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What Is Really Scaring Americans About Advance Directives?

Cheryl Clark, for HealthLeaders Media, August 19, 2009

Is anyone else having trouble understanding why so many people seem so angry or at least nervous about "advance directives" provisions in the Energy and Commerce Committee's health reform proposal?

I read all 11 pages in section 1233 of "America's Affordable Health Choices Act," as well as all four pages of the amendment by Rep. Mike Ross of Arkansas.

Nowhere did I see anything about "killing Grandma," "euthanasia seeking death squads" or any mention of governments forcing beneficiaries to specify how they want to die. Nothing even comes close.

What is Sarah Palin talking about?

In fact, there it is in black and white: just the opposite. A qualified health benefit plan shall present "the option to establish advance directives and physician's orders for life sustaining treatment according to the laws of the State in which the individual resides."

It "shall not promote suicide, assisted suicide or the active hastening of death." Nor shall it "presume the withdrawal of treatment and shall include end-of-life planning information that includes options to maintain all or most medical interventions."

The language says in several different places that the advance directive process is entirely voluntary.

What I read was a reasonable effort to carve a way to encourage discussions about the end of life, so patients and their loved ones can have a cogent, calm conversation. In this way, they can express their wishes, fears and expectations, and do so long before the incapacities and indignities of the death process take that opportunity away.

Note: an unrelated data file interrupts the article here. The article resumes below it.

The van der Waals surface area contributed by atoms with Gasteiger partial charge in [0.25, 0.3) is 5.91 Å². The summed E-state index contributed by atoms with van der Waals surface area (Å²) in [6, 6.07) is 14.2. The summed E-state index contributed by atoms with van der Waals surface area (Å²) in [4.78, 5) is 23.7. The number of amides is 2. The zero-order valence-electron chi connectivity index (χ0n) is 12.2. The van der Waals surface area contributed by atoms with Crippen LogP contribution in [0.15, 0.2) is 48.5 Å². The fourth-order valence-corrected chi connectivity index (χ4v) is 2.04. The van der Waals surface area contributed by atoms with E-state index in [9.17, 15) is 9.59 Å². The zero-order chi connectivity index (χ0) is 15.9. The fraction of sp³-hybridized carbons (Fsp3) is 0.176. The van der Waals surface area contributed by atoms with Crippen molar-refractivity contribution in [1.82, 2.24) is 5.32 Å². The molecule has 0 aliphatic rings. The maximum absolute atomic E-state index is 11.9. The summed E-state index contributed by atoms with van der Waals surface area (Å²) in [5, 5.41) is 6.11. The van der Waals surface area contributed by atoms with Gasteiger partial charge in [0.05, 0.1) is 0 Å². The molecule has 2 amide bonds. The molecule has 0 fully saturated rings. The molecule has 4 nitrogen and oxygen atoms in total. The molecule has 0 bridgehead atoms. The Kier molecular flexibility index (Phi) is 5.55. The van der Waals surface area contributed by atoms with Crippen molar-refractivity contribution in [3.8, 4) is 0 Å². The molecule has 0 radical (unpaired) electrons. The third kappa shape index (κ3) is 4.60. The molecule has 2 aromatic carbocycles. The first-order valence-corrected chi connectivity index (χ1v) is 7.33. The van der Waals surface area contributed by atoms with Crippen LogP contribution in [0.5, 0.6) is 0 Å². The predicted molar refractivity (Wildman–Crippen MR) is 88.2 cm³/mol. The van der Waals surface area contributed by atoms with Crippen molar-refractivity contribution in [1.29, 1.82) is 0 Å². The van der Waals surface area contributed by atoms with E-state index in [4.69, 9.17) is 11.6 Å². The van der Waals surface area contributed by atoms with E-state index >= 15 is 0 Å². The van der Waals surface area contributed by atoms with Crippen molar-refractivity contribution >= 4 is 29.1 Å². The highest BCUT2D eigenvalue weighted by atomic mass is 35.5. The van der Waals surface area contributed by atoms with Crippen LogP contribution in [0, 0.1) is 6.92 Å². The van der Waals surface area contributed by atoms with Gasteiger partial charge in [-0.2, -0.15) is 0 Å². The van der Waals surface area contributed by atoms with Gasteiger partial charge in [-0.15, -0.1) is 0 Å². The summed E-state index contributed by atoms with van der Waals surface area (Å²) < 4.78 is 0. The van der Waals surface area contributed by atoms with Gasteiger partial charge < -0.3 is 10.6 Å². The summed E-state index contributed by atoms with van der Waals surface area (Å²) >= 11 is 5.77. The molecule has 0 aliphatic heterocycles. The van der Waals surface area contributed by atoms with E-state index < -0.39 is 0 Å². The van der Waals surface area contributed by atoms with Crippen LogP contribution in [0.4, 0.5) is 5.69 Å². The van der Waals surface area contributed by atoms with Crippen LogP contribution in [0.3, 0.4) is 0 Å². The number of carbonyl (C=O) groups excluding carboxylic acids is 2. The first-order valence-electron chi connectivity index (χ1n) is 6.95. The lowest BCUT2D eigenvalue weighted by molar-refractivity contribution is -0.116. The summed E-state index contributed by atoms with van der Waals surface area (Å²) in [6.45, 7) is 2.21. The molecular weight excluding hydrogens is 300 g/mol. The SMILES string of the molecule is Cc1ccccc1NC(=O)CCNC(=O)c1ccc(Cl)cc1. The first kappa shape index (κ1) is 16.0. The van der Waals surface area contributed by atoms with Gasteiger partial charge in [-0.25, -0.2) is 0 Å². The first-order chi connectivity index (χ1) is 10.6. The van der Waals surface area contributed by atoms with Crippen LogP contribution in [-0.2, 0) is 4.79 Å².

The proposal would pay physicians a designated fee to launch these conversations, something that they don't get now. When they give such counsel or facilitate such discussions between family members and loved ones, they now do it for free, and therefore taking the necessary time may not be something that's high on their list of priorities. This would make it easier.

So I don't understand why so many Americans are so angry. Or why 50,000 to 60,000 AARP seniors angrily cancelled their memberships in AARP in the mistaken belief that the association favors a health reform bill that includes such death squads.

AARP spokesman Jordan McNerney acknowledged the extent of the outcry and what he called a disappointing number of resignations, and blamed it on "scare tactics on the part of opponents of health reform and people with a financial stake in keeping the system broken." The AARP is doing its best to dispel the myths with an ad campaign circulating in local media across the country, he says. And he thinks people will start seeing the truth.

But until they do, it seems to me that seniors especially would want to have a system in which their doctors are incentivized to help them have a frank conversation with their families and loved ones about their end of life care.

I certainly want my wishes known about how aggressively I would want to be treated if I could no longer walk, talk, think clearly or feed myself. Would I want to be kept alive if the choices were between being kept in a drug-induced delirium or having out-of-control pain? Absolutely not.

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